FDA accelerates drug approval for patients with aggressive breast cancers
New Food and Drug Administration (FDA) guidelines were released this week that grant accelerated approval of new drugs for use in women with aggressive, early-stage breast cancers. The approval was granted in the hope that their use might give them the best chance for a cure drug.
The decision will allow pharmaceutical manufacturers to test the drugs on a few months before they undergo breast cancer surgery, instead of waiting until the medication has been proven first in seriously ill patients. The FDA is accepting comments about its draft plan through the end of July.
The decision coincided with the 2012 Annual Meeting of the American Society of Clinical Oncology (ASCO) held June 1-5 in Chicago, Illinois. Dr. Richard Pazdur, director of the FDA's cancer drug office, noted that the goal of this decision was to cure a woman of breast cancer via aggressive early chemotherapy. If the new drug proves to be effective, it will facilitate its full FDA approval.
The policy represents a significant departure from the current approach, in which promising drugs only are tested in earlier stage cancers after they have first proven to be safe and effective in advanced, metastatic cancer. Dr. Tatiana Prowell, a cancer specialist at Johns Hopkins in Baltimore and a medical officer for the FDA, added before the release of the new policy, if a patient with early stage breast cancer learned about a promising new drug for metastatic breast cancer, it probably would not be available for a decade,” said Dr. Tatiana Prowell, a cancer specialist at Johns Hopkins in Baltimore and a medical officer for the FDA. Drs. Prowell and Pazdur described the guidelines on May 30 in the New England Journal of Medicine.
The doctors noted that new drugs for breast cancer have historically been approved first for patients with metastatic disease who have few remaining options for systemic (whole body) treatment. Approval for an adjuvant (a drug that boosts the effect of another medication or therapy) indication occurs years later, after large, randomized trials with prolonged follow-up have been conducted in patients with early-stage disease. They noted that, recently, neoadjuvant (new adjuvant drugs) trials have introduced new drugs preoperatively in patients with localized breast cancer. The goal of this type of treatment is to render locally advanced cancers operable, facilitate breast-conserving surgery, and ultimately improve survival. In many of these neoadjuvant trials, the rate of pathological complete response (absence of residual invasive cancer on pathological evaluation of resected breast specimens and lymph nodes after preoperative therapy) has been used as the primary end point.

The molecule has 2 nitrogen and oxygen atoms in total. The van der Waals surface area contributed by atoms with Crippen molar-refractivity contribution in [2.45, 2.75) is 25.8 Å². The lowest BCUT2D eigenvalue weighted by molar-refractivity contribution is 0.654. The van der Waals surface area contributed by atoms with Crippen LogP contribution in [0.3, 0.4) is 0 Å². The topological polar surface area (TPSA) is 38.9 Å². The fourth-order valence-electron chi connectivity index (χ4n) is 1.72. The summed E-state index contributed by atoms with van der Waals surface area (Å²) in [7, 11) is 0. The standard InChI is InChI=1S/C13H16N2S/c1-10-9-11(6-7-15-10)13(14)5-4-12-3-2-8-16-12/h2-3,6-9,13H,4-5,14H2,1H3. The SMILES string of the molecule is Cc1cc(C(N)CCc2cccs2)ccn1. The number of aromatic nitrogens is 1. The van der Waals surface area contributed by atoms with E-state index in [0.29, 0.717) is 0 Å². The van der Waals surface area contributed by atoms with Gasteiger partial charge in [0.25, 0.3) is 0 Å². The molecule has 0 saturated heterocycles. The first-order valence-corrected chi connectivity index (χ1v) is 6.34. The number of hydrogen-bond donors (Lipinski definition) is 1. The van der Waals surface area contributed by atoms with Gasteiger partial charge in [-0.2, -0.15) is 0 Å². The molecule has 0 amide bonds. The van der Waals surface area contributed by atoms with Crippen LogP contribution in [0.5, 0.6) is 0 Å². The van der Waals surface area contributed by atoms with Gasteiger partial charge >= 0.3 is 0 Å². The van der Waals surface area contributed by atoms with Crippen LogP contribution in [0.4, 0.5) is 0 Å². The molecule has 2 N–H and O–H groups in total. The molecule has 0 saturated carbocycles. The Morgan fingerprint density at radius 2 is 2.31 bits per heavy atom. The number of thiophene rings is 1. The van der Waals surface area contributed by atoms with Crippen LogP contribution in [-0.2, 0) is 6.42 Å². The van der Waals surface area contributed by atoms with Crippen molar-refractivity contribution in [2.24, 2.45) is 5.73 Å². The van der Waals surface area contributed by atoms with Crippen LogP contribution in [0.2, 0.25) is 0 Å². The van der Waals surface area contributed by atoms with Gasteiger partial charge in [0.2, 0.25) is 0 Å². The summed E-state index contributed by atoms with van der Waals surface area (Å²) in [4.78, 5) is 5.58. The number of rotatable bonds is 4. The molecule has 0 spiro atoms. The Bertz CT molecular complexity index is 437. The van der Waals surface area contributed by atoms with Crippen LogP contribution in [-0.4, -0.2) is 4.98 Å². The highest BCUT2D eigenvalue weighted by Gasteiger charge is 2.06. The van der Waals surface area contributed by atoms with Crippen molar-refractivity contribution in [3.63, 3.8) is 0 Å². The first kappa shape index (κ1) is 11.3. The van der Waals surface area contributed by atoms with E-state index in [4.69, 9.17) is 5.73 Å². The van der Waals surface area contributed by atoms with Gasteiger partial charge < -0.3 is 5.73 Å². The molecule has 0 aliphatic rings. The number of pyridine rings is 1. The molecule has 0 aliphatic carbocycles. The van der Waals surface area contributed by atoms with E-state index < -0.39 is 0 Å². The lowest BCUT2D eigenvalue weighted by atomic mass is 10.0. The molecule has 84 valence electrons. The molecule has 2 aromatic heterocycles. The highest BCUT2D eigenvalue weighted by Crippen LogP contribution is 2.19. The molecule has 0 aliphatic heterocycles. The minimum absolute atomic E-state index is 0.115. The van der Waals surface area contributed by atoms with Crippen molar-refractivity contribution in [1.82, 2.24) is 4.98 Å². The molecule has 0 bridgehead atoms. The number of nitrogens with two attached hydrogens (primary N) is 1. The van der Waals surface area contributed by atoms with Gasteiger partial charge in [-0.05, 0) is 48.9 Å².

The FDA proposed that clinical trials would be structured so that women are treated with either chemotherapy or chemotherapy plus an experimental drug for a few months prior to surgery. The investigators would then compare response rates in the two groups, and if the drug was found to be significantly more effective in curing more cancers, it would receive accelerated approval. Following the clinical trial, the pharmaceutical manufacturers would be required to follow the women for several years to see if their cancers recurred. If the study participants continued to be disease-free, the pharmaceutical manufactures would receive full FDA approval for the treatment.
The New England Journal of Medicine
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